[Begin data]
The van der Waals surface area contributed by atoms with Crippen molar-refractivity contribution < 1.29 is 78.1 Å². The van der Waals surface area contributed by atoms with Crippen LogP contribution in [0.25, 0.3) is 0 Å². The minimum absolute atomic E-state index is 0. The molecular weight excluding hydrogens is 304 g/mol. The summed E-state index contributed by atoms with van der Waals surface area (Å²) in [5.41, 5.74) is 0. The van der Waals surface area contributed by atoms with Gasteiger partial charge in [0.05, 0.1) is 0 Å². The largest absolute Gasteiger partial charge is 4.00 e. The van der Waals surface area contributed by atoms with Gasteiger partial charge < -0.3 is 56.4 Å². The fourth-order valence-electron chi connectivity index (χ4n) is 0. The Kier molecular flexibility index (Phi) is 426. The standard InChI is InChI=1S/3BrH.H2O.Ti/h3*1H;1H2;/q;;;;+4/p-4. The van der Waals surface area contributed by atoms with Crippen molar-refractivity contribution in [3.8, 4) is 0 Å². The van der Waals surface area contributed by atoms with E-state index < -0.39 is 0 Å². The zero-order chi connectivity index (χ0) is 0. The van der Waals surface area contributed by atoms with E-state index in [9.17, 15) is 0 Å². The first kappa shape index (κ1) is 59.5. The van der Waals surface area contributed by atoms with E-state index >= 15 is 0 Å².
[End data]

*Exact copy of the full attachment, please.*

The van der Waals surface area contributed by atoms with Crippen molar-refractivity contribution < 1.29 is 78.1 Å². The van der Waals surface area contributed by atoms with Crippen LogP contribution in [0.25, 0.3) is 0 Å². The minimum absolute atomic E-state index is 0. The molecular weight excluding hydrogens is 304 g/mol. The summed E-state index contributed by atoms with van der Waals surface area (Å²) in [5.41, 5.74) is 0. The van der Waals surface area contributed by atoms with Gasteiger partial charge in [0.05, 0.1) is 0 Å². The largest absolute Gasteiger partial charge is 4.00 e. The van der Waals surface area contributed by atoms with Gasteiger partial charge < -0.3 is 56.4 Å². The fourth-order valence-electron chi connectivity index (χ4n) is 0. The Kier molecular flexibility index (Phi) is 426. The standard InChI is InChI=1S/3BrH.H2O.Ti/h3*1H;1H2;/q;;;;+4/p-4. The van der Waals surface area contributed by atoms with Crippen molar-refractivity contribution in [3.8, 4) is 0 Å². The van der Waals surface area contributed by atoms with E-state index < -0.39 is 0 Å². The zero-order chi connectivity index (χ0) is 0. The van der Waals surface area contributed by atoms with E-state index in [9.17, 15) is 0 Å². The first kappa shape index (κ1) is 59.5. The van der Waals surface area contributed by atoms with E-state index >= 15 is 0 Å².